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 » Full Dark, No Stars - Stephen King's new novella questions mankind's ability to trust others.
[02.21.2011 by Bridget Doyle]

MUSIC

 » The Top 30 Albums of 2010 - Fashionably, fabulously late, our favorite music (and believe me, there was a LOT) of 2010, the year that some have called the best year for music ever. And only some of those fools work here. Plenty of usual suspects, lots of ties and a few surprises that I won't spoil, including our unexpected #1.
[12.24.2010 by The LAS Staff]

MUSIC

 » Live: Surfer Blood/The Drums at Lincoln Hall, Chicago, IL - Remember when Weezer used to put together records that you could sing along to and rock out to? That's what Surfer Blood's show was like!
[11.04.2010 by Cory Tendering]

Music Reviews

Screaming Females - Castle Talk
»Screaming Females
Castle Talk
Don Giovanni
Trent Reznor & Atticus Ross - The Social Network [Original Soundtrack]
»Trent Reznor & Atticus Ross
The Social Network [Original Soundtrack]
The Null Corporation
Deerhunter - Halcyon Digest
»Deerhunter
Halcyon Digest
4AD
No Age - Everything in Between
»No Age
Everything in Between
Sub Pop
Robyn - Body Talk Pt. 1/ Body Talk Pt. 2
»Robyn
Body Talk Pt. 1/ Body Talk Pt. 2
Konichiwa
The Walkmen - Lisbon
»The Walkmen
Lisbon
Fat Possum
Camden
Reel Time Canvas
Grand Theft Autumn

Rating: NR/10 ?


October 1, 2004
Sometimes I make hasty decisions, and sometimes those first impressions are very hard to get over. At first listen Camden are extremely pretentious, almost insultingly so. This feels very devised at first, and that contrived feeling is hard to shake. I cringed through several times listening to this record, the over sanguine vocals tingling on my neck like rusty nails through the bottom of a coffee can. If I were a lesser man, especially having been there before, I wouldn't have made it any further. Fortunately, a man of mettle, I pressed on through several repeated listens to find something resting under the surface - rock. Beautiful, glistening rock. The more I listened, the more I remembered the parts of their EP I had liked and the more I forgot the parts I hadn't. This is distinctly, obviously the same band, but somehow completely different. What wonders time can weave into our lives. My mind has been thoroughly changed about Camden.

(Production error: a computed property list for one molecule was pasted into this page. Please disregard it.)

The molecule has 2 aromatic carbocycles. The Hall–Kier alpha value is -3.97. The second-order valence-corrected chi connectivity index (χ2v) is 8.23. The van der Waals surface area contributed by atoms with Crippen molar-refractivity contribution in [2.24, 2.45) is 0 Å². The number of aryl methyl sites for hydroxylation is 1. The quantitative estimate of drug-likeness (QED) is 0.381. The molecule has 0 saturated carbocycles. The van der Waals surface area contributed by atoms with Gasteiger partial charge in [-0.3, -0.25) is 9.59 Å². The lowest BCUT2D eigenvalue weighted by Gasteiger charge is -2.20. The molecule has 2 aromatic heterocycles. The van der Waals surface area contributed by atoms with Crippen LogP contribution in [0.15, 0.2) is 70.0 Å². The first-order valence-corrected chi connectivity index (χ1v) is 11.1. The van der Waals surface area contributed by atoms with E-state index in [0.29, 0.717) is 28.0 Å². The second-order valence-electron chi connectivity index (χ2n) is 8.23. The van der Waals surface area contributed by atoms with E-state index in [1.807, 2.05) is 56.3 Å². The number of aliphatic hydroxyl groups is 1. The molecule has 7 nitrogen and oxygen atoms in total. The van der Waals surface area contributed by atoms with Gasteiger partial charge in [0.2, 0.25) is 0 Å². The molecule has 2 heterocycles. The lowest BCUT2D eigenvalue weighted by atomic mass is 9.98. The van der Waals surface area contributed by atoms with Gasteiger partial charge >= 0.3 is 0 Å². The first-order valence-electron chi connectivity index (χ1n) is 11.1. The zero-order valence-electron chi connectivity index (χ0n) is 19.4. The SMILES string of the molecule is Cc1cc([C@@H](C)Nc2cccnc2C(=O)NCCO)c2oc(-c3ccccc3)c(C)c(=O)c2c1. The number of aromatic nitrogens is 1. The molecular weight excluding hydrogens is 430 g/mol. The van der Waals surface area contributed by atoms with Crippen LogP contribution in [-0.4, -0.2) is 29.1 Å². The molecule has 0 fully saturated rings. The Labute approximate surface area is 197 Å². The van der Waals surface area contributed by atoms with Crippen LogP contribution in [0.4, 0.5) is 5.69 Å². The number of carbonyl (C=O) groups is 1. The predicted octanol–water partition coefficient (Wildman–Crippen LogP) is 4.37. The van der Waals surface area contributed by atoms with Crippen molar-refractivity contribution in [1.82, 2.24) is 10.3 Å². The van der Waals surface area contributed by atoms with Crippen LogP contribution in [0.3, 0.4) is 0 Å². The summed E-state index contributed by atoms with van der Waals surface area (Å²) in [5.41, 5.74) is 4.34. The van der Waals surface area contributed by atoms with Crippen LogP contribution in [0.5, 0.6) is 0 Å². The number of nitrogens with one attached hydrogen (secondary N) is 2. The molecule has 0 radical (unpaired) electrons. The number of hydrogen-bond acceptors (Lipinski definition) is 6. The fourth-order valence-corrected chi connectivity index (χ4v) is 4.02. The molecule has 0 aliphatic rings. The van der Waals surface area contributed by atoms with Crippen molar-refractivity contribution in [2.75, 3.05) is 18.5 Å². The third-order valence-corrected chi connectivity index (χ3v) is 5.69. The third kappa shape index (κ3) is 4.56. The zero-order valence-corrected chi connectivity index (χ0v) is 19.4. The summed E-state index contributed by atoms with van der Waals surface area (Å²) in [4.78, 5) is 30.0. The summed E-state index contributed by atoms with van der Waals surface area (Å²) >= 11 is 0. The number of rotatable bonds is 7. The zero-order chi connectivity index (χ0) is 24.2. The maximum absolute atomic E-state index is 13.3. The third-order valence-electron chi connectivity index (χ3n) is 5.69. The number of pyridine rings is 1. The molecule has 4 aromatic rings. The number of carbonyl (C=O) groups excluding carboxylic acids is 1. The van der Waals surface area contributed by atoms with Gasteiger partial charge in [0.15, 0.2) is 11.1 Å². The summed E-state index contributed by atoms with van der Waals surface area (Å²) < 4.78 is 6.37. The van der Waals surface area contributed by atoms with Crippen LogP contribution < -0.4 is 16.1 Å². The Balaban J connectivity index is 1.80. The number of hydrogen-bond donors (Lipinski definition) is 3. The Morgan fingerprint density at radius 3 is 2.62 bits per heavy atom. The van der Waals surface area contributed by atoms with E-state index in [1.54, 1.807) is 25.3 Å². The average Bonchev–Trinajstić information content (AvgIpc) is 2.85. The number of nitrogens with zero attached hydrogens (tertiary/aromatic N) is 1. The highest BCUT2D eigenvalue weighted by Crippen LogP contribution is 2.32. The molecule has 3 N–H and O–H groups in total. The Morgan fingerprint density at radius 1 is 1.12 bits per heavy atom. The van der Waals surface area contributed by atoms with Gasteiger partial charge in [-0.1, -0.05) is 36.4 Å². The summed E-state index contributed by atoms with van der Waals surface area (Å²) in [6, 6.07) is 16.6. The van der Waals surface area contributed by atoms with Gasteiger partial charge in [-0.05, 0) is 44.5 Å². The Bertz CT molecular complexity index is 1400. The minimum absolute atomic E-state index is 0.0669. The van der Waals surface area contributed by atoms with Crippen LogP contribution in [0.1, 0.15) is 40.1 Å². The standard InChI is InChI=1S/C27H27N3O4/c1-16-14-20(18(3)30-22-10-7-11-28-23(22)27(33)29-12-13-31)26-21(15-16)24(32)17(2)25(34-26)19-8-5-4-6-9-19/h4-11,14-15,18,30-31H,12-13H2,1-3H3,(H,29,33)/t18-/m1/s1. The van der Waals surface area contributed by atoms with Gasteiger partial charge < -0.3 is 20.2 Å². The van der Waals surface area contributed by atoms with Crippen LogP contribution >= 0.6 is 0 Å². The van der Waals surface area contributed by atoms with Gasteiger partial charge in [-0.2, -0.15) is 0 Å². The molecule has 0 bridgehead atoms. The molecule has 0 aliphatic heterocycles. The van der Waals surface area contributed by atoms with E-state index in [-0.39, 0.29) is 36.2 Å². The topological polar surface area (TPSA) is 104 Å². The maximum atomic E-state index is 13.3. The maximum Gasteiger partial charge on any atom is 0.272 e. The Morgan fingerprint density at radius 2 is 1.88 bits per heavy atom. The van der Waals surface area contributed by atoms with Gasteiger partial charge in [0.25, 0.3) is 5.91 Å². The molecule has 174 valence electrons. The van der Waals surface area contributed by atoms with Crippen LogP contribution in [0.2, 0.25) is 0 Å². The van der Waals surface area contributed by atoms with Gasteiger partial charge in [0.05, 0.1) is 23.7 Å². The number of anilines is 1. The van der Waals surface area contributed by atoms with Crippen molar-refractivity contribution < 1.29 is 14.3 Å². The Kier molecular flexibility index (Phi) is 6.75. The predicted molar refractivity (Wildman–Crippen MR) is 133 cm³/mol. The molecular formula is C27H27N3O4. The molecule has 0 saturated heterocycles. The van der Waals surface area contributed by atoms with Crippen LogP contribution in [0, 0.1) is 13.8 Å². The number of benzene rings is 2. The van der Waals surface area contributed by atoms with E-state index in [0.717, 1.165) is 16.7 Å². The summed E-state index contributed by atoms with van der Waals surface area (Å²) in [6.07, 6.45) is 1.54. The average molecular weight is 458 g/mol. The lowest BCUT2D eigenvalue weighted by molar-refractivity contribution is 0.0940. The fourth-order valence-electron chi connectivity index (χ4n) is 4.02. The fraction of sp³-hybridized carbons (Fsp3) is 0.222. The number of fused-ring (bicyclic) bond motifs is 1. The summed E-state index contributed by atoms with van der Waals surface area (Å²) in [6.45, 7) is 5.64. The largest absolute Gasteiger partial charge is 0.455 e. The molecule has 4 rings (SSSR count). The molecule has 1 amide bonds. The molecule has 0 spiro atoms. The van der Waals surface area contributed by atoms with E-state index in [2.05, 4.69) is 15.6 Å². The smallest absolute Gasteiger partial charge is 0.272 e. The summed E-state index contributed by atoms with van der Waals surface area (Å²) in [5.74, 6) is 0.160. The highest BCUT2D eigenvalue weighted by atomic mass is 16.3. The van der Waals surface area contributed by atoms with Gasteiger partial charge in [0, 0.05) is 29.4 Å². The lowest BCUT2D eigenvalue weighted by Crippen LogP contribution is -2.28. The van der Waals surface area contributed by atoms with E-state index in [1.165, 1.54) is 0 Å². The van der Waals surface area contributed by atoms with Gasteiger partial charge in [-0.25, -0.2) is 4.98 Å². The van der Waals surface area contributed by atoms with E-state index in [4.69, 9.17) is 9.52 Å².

I'm sure I won't be the only one to accuse William Siedel of using lyrics that accommodate his ability to play Mariah Carey, but they are simply not fit to be reprinted and still remain the most glaring target for people to point their wagging fingers at Camden and roll their eyes. A rundown of the opening track lyricisms: Arms? Just about every bad emo song ever. Guards? At the Drive-In. Bandages? Sheets? Cursive. Diary? Don't get me started.

After the stomach churning lyrics, this album is great sailing, a sleek ship on a sea of post-rock amalgamation. Camden reference everything from Pink Floyd and Radiohead ("The Sacred 70s, The Aching 80s") to Queensryche ("Is Our Face Red") to Pure ("Not Without Your Blessing") and back again. Eclectic prog-emo-space-trip-rock that blurs every line it crosses like Ted Kennedy crossing a bridge. "You Seem Capable" calls out to me from memory while driving down the street, "Of Course I'd Try To Save You" plants a desire in my diaphragm to sing notes I could never ever reach to lovers I will never have. "How To Make America Proud" feels like waking up from a hard sleep, drunk on red wine and floating in that space where, for a few seconds, dreams are extended into waking moments and we cannot make out the shapes in the half light, confused over the lives we are living and unable to tell what is real and what is illusion.

The vocals take time to lose their offense, the lyrics are terrible, but the key to Camden is the feeling, and the feeling is on. From the lead in of distorted snare beats and cymbal crashes through the closing notes of "Darling, Applaud" the off kilter production and effects (courtesy of Death Cab For Cutie's Chris Walla) take center stage and ultimately full credit for making this album work so well. This record will definitely grow on you, taking root like ivy in your player. I've been listening to it for a week straight with no end in sight.

Reviewed by Eric J Herboth
Eric J. Herboth is the founder, publisher and Managing Editor of LAS magazine. He is a magazine editor, freelance writer, bike mechanic, commercial pilot, graphic designer, International Scout enthusiast and giver of the benefit of the doubt. He currently lives in rural central Germany with his two best friends, dog Awahni and cat Scout.

See other reviews by Eric J Herboth

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